A local periodic master timer provides an alternative method for controlling the read timing In this case, the remote display controller operates asynchronously to the encoding sequencer or as a slave to the timing of encoding system 316.
Third, the framebuffer read and sequence module 604 reads the framebuffer when instructed by read timing control module 602. The module reads sections of the framebuffer identified for access based on framebuffer change map 600 and interpreted drawing commands. For example, the priority of read operations may be influenced by interpreted drawing commands (e.g. a priority request based on an OpenGL priority hint). Other drawing commands such as bitblt( ) and scrolling functions are also useful to framebuffer read and sequencing module 604 in determining when some areas of the framebuffer should be read as a priority and which areas should be read so that these updates can occur quickly.
Framebuffer read and sequence module 604 also generates synchronization signals 426 for drawing processor 310 such as the vertical retrace and blanking signals by using the ability of read timing control module 602 to synchronize with the timing of the remote display.
Encoding Sequencer Method
Additionally, the framebuffer may be read on a framebuffer change map hit 712 either on a periodic scan or when the framebuffer is written. As described, interpreted drawing command hints 713 may be used to prioritize the sequence of the read function in the case where multiple blocks are available for access.
In the embodiment where drawing processor 310 is able to flag encoding sequencer 402 when the framebuffer has been written, the framebuffer is read once a request is received and the framebuffer is released by drawing processor 310 and available for reading (reference numeral 702). Alternatively, in the case of a host system with a single framebuffer, encoding sequencer 402 may access the framebuffer asynchronously to the rendering function.
Once initiated, the frame buffer change map is copied (act 701) and reset (act 702). The sections, pixels, lines, blocks or frames identified in the buffer change map copy are then accessed 704, assembled with other information described above and forwarded to the display encoder 706.
Display Encoder Architecture
The encoder architecture includes command encoder 804 that may be used to transfer some display commands to the remote display rather than processing them locally. One example is the pointer or sprite overlay, which might be implemented using the remote display controller. As a second example, encoding system 316 may encode one or more pre-defined sub-regions of drawing memory 312 as determined by interpretation of drawing commands. The sub-regions are transmitted to remote system 302 with a subset of drawing commands. In this embodiment, remote system 302 then determines display arrangement details such as which window should be overlaid. In a variation on this embodiment, predefined sub-regions of drawing memory 312 from different host systems 300 are transferred to remote system 302. Remote system 302 then determines the integration of display windows from the different host sources.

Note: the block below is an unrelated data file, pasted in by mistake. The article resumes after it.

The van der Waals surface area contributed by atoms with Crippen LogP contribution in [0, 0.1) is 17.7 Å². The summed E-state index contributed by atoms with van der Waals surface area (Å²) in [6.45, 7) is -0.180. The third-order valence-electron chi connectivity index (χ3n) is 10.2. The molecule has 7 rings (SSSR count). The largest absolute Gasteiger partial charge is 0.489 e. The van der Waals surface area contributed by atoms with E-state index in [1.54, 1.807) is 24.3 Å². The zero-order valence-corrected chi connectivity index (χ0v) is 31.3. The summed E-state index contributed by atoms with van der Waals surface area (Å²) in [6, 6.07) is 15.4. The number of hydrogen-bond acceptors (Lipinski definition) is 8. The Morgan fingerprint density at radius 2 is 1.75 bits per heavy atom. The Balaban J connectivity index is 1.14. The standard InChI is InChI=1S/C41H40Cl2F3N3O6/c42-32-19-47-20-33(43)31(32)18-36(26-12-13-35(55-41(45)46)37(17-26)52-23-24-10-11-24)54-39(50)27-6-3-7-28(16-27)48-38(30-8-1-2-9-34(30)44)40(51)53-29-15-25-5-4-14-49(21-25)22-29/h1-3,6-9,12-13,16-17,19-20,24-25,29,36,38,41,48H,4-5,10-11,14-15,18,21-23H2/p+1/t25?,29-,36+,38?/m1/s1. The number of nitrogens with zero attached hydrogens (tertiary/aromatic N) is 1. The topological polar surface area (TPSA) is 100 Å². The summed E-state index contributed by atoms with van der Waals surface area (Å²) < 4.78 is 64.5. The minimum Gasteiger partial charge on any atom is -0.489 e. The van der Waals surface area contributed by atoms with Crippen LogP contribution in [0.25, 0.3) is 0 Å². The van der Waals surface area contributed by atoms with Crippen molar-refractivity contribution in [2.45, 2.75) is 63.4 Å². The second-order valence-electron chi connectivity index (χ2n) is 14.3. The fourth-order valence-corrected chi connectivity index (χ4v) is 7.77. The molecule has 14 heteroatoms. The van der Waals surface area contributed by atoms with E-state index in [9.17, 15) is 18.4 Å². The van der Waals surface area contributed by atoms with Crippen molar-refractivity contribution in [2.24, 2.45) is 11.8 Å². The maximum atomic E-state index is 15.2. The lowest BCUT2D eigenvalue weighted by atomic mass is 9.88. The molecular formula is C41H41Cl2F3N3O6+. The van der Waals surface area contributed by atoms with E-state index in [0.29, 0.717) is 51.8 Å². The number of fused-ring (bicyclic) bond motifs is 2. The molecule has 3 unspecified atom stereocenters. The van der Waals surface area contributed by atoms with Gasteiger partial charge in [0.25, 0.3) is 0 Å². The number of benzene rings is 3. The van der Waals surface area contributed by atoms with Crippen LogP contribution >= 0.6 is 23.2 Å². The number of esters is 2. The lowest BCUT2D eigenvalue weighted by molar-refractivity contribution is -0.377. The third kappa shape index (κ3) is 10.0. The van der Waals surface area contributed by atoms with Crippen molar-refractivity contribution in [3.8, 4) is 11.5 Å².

The encoder architecture includes system power management module 806 which is capable of reducing the power or shutting down elements of the multi-method encoder based on framebuffer change activity and the encoding method being used. In one embodiment, motion estimation circuit 831 is disabled when there is no motion. Examples of useful drawing commands are shown in TABLE 9.
Image decomposition module 808 is used to classify the image type as a precursor to the encoding operation to facilitate encoding based on image classification. Image decomposition module 808 classifies the image into different image types such as background, text, picture or object layers based on spatial and temporal features such as contrast, color content, etc. Image type may be determined using image analysis methods or interpreting drawing commands. An example of an image analysis method is an image filter such as a text recognition filter. A selective list of drawing commands that identify image type are listed in Table 2. The layers are then subjected to different encoding methods that may include items such as different entropy encoders or context selection for entropy encoders.
Drawing command interpreter 810 interprets drawing commands that may enhance the image decomposition process. In one embodiment, a drawing command identifies a section of the display as a video sequence which allows the decomposition function to classify the defined region as a picture or natural image region, independent of the contrast features of the region. If the video sequence displays text, it may be desirable to classify the text overlay as either picture or text dependent on other attributes of the video sequence. This enhanced classification is used to optimize the trade-off between image quality and network bandwidth limitations.